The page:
In Argentina, Freud’s work appeared for the first time in 1910 as a reference in an article presented in a congress of psychiatry in Buenos Aires. However, psychoanalytical theories were only properly introduced and practiced in Argentina from the 1940s onwards, with the large wave of European immigration to the country. Many exiled psychoanalysts or sons of exiled people, such as Bleger, Raker, Liberman, Langer, and many others, were pioneers of psychoanalysis in Argentina. Klein, Sterba, Otto Kernberg, Helen Deutsch, Alexander, and later in France, Granoff and Smirnoff, were just a few of the psychoanalysts coming from east Europe and practicing psychoanalysis in a language which was not their mother tongue.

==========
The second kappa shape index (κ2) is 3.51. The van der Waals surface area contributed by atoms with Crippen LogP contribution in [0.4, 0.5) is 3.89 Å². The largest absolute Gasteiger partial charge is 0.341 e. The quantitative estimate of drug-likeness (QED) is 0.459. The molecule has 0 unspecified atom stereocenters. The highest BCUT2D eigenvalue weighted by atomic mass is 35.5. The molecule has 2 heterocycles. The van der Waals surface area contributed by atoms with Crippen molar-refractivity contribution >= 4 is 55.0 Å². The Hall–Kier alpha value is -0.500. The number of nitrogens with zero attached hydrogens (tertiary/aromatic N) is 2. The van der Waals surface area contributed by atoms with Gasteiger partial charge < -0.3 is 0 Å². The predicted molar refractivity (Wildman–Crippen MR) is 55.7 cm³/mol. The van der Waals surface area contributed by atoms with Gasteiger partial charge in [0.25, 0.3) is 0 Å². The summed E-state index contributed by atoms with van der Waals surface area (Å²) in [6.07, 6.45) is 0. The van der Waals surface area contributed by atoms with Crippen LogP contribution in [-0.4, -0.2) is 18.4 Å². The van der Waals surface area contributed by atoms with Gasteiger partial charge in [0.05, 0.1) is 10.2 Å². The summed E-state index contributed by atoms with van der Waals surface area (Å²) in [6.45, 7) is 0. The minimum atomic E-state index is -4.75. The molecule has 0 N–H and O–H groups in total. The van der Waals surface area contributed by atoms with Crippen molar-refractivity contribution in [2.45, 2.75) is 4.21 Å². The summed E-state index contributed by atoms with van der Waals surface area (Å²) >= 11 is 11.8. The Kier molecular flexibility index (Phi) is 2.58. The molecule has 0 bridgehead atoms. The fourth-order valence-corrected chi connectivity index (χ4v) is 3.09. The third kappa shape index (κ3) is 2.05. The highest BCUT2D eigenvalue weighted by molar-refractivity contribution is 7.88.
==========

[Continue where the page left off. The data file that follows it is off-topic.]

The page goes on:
Many analysis were multilingual and this clinical fact is seldom mentioned in early articles.(Buxbaum,E.1949;Ferenczi,1911;Loewenstein,1956;Krapft,E.1955;Greenson,1950;Movahedi, S,1996)

2. Language and psychoanalysis

            The second point will be to study how language might affect psychoanalysis, keeping in mind that the theory and the clinical practice of psychoanalysis are based on many other concepts and theoretical positions. However, for Freud Unconscious and languages is closely related.

            In some ways we can consider the development of science as intercultural within its historical evolution. Psychoanalysis was intercultural from its very outset. Not only Freud’s biographical influence on his work, with his origins in an exiled or migrant family, but the history of psychoanalysis in relation to History with a big H, meant that psychoanalysis was necessarily an intercultural or transcultural object. The Second World War and the rise of anti-Semitism led directly to the exile of many psychoanalysts.